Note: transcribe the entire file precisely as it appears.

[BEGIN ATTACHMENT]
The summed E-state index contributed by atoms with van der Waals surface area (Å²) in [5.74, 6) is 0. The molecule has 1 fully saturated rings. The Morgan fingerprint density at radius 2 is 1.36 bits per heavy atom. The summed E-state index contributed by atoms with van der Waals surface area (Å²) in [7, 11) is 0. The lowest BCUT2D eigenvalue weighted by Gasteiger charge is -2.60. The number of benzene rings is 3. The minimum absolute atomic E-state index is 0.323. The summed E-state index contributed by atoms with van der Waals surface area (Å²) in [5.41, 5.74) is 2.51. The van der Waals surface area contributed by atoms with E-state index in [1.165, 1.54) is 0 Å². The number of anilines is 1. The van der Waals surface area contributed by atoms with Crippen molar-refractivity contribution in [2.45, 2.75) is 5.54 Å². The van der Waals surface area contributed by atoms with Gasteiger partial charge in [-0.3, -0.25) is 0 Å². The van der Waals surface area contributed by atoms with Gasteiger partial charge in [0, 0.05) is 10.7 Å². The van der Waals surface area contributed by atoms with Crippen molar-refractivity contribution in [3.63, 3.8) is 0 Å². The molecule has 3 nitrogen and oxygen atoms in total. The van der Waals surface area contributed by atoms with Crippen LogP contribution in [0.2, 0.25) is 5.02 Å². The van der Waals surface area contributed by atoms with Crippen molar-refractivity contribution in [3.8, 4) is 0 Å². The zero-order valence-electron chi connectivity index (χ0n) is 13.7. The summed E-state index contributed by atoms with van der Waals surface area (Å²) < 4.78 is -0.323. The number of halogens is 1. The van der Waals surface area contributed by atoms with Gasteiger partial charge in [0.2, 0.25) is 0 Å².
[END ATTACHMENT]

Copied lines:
The summed E-state index contributed by atoms with van der Waals surface area (Å²) in [5.74, 6) is 0. The molecule has 1 fully saturated rings. The Morgan fingerprint density at radius 2 is 1.36 bits per heavy atom. The summed E-state index contributed by atoms with van der Waals surface area (Å²) in [7, 11) is 0. The lowest BCUT2D eigenvalue weighted by Gasteiger charge is -2.60. The number of benzene rings is 3. The minimum absolute atomic E-state index is 0.323. The summed E-state index contributed by atoms with van der Waals surface area (Å²) in [5.41, 5.74) is 2.51. The van der Waals surface area contributed by atoms with E-state index in [1.165, 1.54) is 0 Å². The number of anilines is 1. The van der Waals surface area contributed by atoms with Crippen molar-refractivity contribution in [2.45, 2.75) is 5.54 Å². The van der Waals surface area contributed by atoms with Gasteiger partial charge in [-0.3, -0.25) is 0 Å². The van der Waals surface area contributed by atoms with Gasteiger partial charge in [0, 0.05) is 10.7 Å². The van der Waals surface area contributed by atoms with Crippen molar-refractivity contribution in [3.63, 3.8) is 0 Å². The molecule has 3 nitrogen and oxygen atoms in total. The van der Waals surface area contributed by atoms with Crippen LogP contribution in [0.2, 0.25) is 5.02 Å². The van der Waals surface area contributed by atoms with Crippen molar-refractivity contribution in [3.8, 4) is 0 Å². The zero-order valence-electron chi connectivity index (χ0n) is 13.7. The summed E-state index contributed by atoms with van der Waals surface area (Å²) < 4.78 is -0.323. The number of halogens is 1. The van der Waals surface area contributed by atoms with Gasteiger partial charge in [0.2, 0.25) is 0 Å².